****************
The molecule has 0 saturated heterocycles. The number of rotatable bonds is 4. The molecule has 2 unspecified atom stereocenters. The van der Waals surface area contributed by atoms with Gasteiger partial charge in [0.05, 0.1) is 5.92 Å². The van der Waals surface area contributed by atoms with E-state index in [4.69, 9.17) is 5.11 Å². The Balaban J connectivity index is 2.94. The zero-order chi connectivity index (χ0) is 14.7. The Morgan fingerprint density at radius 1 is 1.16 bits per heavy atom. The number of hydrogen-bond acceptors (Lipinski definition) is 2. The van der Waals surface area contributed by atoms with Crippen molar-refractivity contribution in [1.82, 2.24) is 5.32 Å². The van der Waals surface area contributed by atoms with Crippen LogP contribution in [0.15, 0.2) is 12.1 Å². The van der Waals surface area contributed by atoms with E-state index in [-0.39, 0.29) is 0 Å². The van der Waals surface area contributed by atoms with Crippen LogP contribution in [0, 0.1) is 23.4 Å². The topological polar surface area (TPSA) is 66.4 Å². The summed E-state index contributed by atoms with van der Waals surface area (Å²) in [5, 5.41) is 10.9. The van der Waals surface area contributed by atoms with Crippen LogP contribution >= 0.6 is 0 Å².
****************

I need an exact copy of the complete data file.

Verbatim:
The molecule has 0 saturated heterocycles. The number of rotatable bonds is 4. The molecule has 2 unspecified atom stereocenters. The van der Waals surface area contributed by atoms with Gasteiger partial charge in [0.05, 0.1) is 5.92 Å². The van der Waals surface area contributed by atoms with E-state index in [4.69, 9.17) is 5.11 Å². The Balaban J connectivity index is 2.94. The zero-order chi connectivity index (χ0) is 14.7. The Morgan fingerprint density at radius 1 is 1.16 bits per heavy atom. The number of hydrogen-bond acceptors (Lipinski definition) is 2. The van der Waals surface area contributed by atoms with Crippen molar-refractivity contribution in [1.82, 2.24) is 5.32 Å². The van der Waals surface area contributed by atoms with Crippen LogP contribution in [0.15, 0.2) is 12.1 Å². The van der Waals surface area contributed by atoms with E-state index in [-0.39, 0.29) is 0 Å². The van der Waals surface area contributed by atoms with Crippen LogP contribution in [0, 0.1) is 23.4 Å². The topological polar surface area (TPSA) is 66.4 Å². The summed E-state index contributed by atoms with van der Waals surface area (Å²) in [5, 5.41) is 10.9. The van der Waals surface area contributed by atoms with Crippen LogP contribution >= 0.6 is 0 Å².